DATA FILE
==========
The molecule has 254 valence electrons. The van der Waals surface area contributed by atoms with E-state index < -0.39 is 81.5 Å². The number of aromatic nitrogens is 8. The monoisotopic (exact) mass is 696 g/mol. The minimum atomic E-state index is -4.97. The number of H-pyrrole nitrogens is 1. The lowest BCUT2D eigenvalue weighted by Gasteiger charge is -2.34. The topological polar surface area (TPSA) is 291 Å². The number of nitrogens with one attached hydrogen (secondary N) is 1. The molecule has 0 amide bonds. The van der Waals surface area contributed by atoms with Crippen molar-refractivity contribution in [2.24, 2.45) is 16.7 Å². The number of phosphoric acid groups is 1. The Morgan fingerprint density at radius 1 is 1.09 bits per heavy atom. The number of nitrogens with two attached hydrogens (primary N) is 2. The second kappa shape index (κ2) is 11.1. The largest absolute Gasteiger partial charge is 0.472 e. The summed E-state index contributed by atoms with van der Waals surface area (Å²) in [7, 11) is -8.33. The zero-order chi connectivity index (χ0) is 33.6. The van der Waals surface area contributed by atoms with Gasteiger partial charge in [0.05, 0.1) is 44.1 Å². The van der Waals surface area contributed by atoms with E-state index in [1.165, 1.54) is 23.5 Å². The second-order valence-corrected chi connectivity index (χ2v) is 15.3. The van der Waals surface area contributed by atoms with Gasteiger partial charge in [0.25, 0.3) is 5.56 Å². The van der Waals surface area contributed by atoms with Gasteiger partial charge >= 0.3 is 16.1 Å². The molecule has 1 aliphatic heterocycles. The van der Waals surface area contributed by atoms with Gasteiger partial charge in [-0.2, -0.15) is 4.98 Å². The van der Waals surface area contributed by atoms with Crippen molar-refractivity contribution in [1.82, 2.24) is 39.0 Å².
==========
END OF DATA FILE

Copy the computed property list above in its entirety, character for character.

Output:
The molecule has 254 valence electrons. The van der Waals surface area contributed by atoms with E-state index < -0.39 is 81.5 Å². The number of aromatic nitrogens is 8. The monoisotopic (exact) mass is 696 g/mol. The minimum atomic E-state index is -4.97. The number of H-pyrrole nitrogens is 1. The lowest BCUT2D eigenvalue weighted by Gasteiger charge is -2.34. The topological polar surface area (TPSA) is 291 Å². The number of nitrogens with one attached hydrogen (secondary N) is 1. The molecule has 0 amide bonds. The van der Waals surface area contributed by atoms with Crippen molar-refractivity contribution in [2.24, 2.45) is 16.7 Å². The number of phosphoric acid groups is 1. The Morgan fingerprint density at radius 1 is 1.09 bits per heavy atom. The number of nitrogens with two attached hydrogens (primary N) is 2. The second kappa shape index (κ2) is 11.1. The largest absolute Gasteiger partial charge is 0.472 e. The summed E-state index contributed by atoms with van der Waals surface area (Å²) in [7, 11) is -8.33. The zero-order chi connectivity index (χ0) is 33.6. The van der Waals surface area contributed by atoms with Gasteiger partial charge in [0.05, 0.1) is 44.1 Å². The van der Waals surface area contributed by atoms with E-state index in [1.165, 1.54) is 23.5 Å². The second-order valence-corrected chi connectivity index (χ2v) is 15.3. The van der Waals surface area contributed by atoms with Gasteiger partial charge in [0.25, 0.3) is 5.56 Å². The van der Waals surface area contributed by atoms with Gasteiger partial charge >= 0.3 is 16.1 Å². The molecule has 1 aliphatic heterocycles. The van der Waals surface area contributed by atoms with Gasteiger partial charge in [-0.2, -0.15) is 4.98 Å². The van der Waals surface area contributed by atoms with Crippen molar-refractivity contribution in [1.82, 2.24) is 39.0 Å².